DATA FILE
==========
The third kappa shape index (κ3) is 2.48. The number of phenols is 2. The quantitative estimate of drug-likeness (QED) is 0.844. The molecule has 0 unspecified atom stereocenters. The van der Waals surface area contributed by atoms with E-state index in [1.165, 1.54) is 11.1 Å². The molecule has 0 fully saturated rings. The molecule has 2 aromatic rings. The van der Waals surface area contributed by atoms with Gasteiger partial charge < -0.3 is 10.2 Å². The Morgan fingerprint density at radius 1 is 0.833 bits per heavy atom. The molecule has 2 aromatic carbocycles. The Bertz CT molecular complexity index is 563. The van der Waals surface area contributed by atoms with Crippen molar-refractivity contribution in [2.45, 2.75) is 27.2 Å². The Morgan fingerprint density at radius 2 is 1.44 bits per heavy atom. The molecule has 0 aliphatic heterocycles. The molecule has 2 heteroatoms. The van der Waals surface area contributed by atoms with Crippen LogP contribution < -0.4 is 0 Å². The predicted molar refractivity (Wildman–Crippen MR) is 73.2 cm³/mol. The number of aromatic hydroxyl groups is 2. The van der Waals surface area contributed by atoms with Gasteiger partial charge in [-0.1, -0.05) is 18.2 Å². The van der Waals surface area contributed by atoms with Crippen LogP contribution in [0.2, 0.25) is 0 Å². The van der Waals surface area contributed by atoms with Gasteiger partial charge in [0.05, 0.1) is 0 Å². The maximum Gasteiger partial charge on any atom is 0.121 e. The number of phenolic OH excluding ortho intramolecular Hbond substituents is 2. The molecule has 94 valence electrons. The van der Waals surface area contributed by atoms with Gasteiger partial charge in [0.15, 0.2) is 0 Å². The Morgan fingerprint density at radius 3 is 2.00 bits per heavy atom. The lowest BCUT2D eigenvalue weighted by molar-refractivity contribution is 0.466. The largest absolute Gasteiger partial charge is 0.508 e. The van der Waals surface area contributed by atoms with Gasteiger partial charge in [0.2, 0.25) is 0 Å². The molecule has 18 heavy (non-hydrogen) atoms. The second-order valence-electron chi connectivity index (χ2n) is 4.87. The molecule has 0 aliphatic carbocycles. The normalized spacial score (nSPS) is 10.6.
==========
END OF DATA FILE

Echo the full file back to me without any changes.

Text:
The third kappa shape index (κ3) is 2.48. The number of phenols is 2. The quantitative estimate of drug-likeness (QED) is 0.844. The molecule has 0 unspecified atom stereocenters. The van der Waals surface area contributed by atoms with E-state index in [1.165, 1.54) is 11.1 Å². The molecule has 0 fully saturated rings. The molecule has 2 aromatic rings. The van der Waals surface area contributed by atoms with Gasteiger partial charge < -0.3 is 10.2 Å². The Morgan fingerprint density at radius 1 is 0.833 bits per heavy atom. The molecule has 2 aromatic carbocycles. The Bertz CT molecular complexity index is 563. The van der Waals surface area contributed by atoms with Crippen molar-refractivity contribution in [2.45, 2.75) is 27.2 Å². The Morgan fingerprint density at radius 2 is 1.44 bits per heavy atom. The molecule has 0 aliphatic heterocycles. The molecule has 2 heteroatoms. The van der Waals surface area contributed by atoms with Crippen LogP contribution < -0.4 is 0 Å². The predicted molar refractivity (Wildman–Crippen MR) is 73.2 cm³/mol. The number of aromatic hydroxyl groups is 2. The van der Waals surface area contributed by atoms with Gasteiger partial charge in [-0.1, -0.05) is 18.2 Å². The van der Waals surface area contributed by atoms with Crippen LogP contribution in [0.2, 0.25) is 0 Å². The van der Waals surface area contributed by atoms with Gasteiger partial charge in [0.05, 0.1) is 0 Å². The maximum Gasteiger partial charge on any atom is 0.121 e. The number of phenolic OH excluding ortho intramolecular Hbond substituents is 2. The molecule has 94 valence electrons. The van der Waals surface area contributed by atoms with Gasteiger partial charge in [0.15, 0.2) is 0 Å². The Morgan fingerprint density at radius 3 is 2.00 bits per heavy atom. The lowest BCUT2D eigenvalue weighted by molar-refractivity contribution is 0.466. The largest absolute Gasteiger partial charge is 0.508 e. The van der Waals surface area contributed by atoms with Gasteiger partial charge in [0.2, 0.25) is 0 Å². The molecule has 18 heavy (non-hydrogen) atoms. The second-order valence-electron chi connectivity index (χ2n) is 4.87. The molecule has 0 aliphatic carbocycles. The normalized spacial score (nSPS) is 10.6.